You´d have been forgiven for writing off Burton Albion´s League One survival chances, when for the second time, Jimmy Flloyd Hasselbaink was appointed their manager, on the 1st January this year in season 20/21. On his arrival, The Brewers found themselves 6 points adrift from safety, having played 3 games more than Rochdale in 20th.
The Dutchman, a former Premier League forward, produced a miracle. Under the previous regime they had averaged 0.62 points per game, whilst under him they averaged 1.76 and finished 16th. Ten points ahead of relegated Rochdale. To put into context, extrapolating over 46 games, this form would have given them 81 points (Blackpool finished 3rd with 80 points).
The fans from the Staffordshire outfit would have been particularly encouraged by three wins from three at the start of this season – including wins over pre-season promotion favourites Sunderland and Ipswich.
Since then, they’ve won just 1 in 9 games to dampen the mood somewhat.
Edward expects the following,
¨Honestly, a battle! Morecambe have been a bit of a free-scoring team so far, a side that find the back of the net themselves but also give the opposition goal scoring opportunities as well. Burton on the other hand, are probably the opposite of that. They are a team who aspire to keep clean sheets and make use of key moments to decide matches. It’s been narrow margins in their wins so far and I would expect the same from this match.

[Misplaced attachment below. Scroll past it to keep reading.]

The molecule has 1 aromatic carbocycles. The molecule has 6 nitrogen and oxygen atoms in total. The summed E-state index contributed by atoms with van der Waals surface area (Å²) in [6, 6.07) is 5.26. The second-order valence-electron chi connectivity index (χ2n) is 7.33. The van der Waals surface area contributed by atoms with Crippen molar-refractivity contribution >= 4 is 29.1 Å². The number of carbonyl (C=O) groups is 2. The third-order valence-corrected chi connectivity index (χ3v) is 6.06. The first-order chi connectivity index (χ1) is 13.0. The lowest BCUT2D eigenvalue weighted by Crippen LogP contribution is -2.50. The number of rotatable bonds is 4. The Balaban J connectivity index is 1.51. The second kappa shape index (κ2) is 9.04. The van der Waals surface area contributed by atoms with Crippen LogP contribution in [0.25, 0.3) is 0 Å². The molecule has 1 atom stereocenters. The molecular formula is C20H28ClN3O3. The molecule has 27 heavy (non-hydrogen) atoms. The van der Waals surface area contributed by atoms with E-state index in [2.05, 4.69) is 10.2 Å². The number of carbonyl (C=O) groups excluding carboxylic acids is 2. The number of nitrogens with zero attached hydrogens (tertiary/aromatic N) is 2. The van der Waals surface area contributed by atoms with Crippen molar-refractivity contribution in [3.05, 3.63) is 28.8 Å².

Morecambe, I expect will have more of the possession, possibly plenty more. Burton have shown themselves to be a side better without having more of the ball. It enables them to keep a solid defensive structure, win possession and then hit the opponent on the counter when (their) numbers have been committed forward. ¨
Interestingly, Burton´s four wins in League One this year have all come when they’ve had less possession than their opposition – averaging 41.28% in those games according to Wyscout (credit to Joel Shooter for bringing this stat to my attention).
That being said, Morecambe are hardly ball possession heavy with an average of 44.7% possession, slightly less than Burton´s 44.9%.
Through this preview, with the assistance of Edward, we´ll review the selection questions for both managers, whilst also reviewing Burton´s strengths, weaknesses, opportunities against Burton and Threats from them.
SHRIMPS´ SELECTION DECISIONS
I tend to think Stephen Robinson will return to his favoured 4-3-3 formation. The 5-3-2 which worked a treat in the first half against Wycombe, having brought Ryan Delaney into the side to try and combat the aerial threat of Sam Vokes.
The Gaffa was furious with the defending, which allowed Wycombe to score four and secure all three points in injury time. Delaney also seemed to pick up a knock during this game, so he may be a doubt although the international break will have given him a chance to heal.